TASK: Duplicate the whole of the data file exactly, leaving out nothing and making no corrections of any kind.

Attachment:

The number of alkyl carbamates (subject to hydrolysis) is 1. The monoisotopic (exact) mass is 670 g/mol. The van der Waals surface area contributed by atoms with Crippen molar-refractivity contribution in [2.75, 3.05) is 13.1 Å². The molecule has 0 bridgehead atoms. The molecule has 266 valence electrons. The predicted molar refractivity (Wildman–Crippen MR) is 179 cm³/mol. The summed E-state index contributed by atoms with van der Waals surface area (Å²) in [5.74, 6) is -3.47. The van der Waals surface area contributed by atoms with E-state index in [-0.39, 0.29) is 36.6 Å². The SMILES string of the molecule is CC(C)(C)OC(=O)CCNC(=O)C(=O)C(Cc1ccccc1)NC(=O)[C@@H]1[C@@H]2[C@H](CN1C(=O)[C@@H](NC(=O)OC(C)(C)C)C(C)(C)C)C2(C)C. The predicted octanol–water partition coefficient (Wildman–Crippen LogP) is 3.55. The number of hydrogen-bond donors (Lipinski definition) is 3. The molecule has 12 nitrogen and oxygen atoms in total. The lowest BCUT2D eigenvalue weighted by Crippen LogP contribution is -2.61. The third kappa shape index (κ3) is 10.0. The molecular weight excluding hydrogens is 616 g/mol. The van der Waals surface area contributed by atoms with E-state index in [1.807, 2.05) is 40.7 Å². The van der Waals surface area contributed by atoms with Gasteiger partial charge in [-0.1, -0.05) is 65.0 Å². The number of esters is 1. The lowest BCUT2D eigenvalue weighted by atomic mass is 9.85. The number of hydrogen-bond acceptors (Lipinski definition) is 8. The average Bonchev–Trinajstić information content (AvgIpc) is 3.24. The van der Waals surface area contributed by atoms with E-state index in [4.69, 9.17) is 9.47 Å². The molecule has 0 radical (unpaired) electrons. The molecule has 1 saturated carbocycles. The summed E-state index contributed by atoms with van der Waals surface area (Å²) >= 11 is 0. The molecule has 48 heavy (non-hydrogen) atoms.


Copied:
The number of alkyl carbamates (subject to hydrolysis) is 1. The monoisotopic (exact) mass is 670 g/mol. The van der Waals surface area contributed by atoms with Crippen molar-refractivity contribution in [2.75, 3.05) is 13.1 Å². The molecule has 0 bridgehead atoms. The molecule has 266 valence electrons. The predicted molar refractivity (Wildman–Crippen MR) is 179 cm³/mol. The summed E-state index contributed by atoms with van der Waals surface area (Å²) in [5.74, 6) is -3.47. The van der Waals surface area contributed by atoms with E-state index in [-0.39, 0.29) is 36.6 Å². The SMILES string of the molecule is CC(C)(C)OC(=O)CCNC(=O)C(=O)C(Cc1ccccc1)NC(=O)[C@@H]1[C@@H]2[C@H](CN1C(=O)[C@@H](NC(=O)OC(C)(C)C)C(C)(C)C)C2(C)C. The predicted octanol–water partition coefficient (Wildman–Crippen LogP) is 3.55. The number of hydrogen-bond donors (Lipinski definition) is 3. The molecule has 12 nitrogen and oxygen atoms in total. The lowest BCUT2D eigenvalue weighted by Crippen LogP contribution is -2.61. The third kappa shape index (κ3) is 10.0. The molecular weight excluding hydrogens is 616 g/mol. The van der Waals surface area contributed by atoms with E-state index in [1.807, 2.05) is 40.7 Å². The van der Waals surface area contributed by atoms with Gasteiger partial charge in [-0.1, -0.05) is 65.0 Å². The number of esters is 1. The lowest BCUT2D eigenvalue weighted by atomic mass is 9.85. The number of hydrogen-bond acceptors (Lipinski definition) is 8. The average Bonchev–Trinajstić information content (AvgIpc) is 3.24. The van der Waals surface area contributed by atoms with E-state index in [4.69, 9.17) is 9.47 Å². The molecule has 0 radical (unpaired) electrons. The molecule has 1 saturated carbocycles. The summed E-state index contributed by atoms with van der Waals surface area (Å²) >= 11 is 0. The molecule has 48 heavy (non-hydrogen) atoms.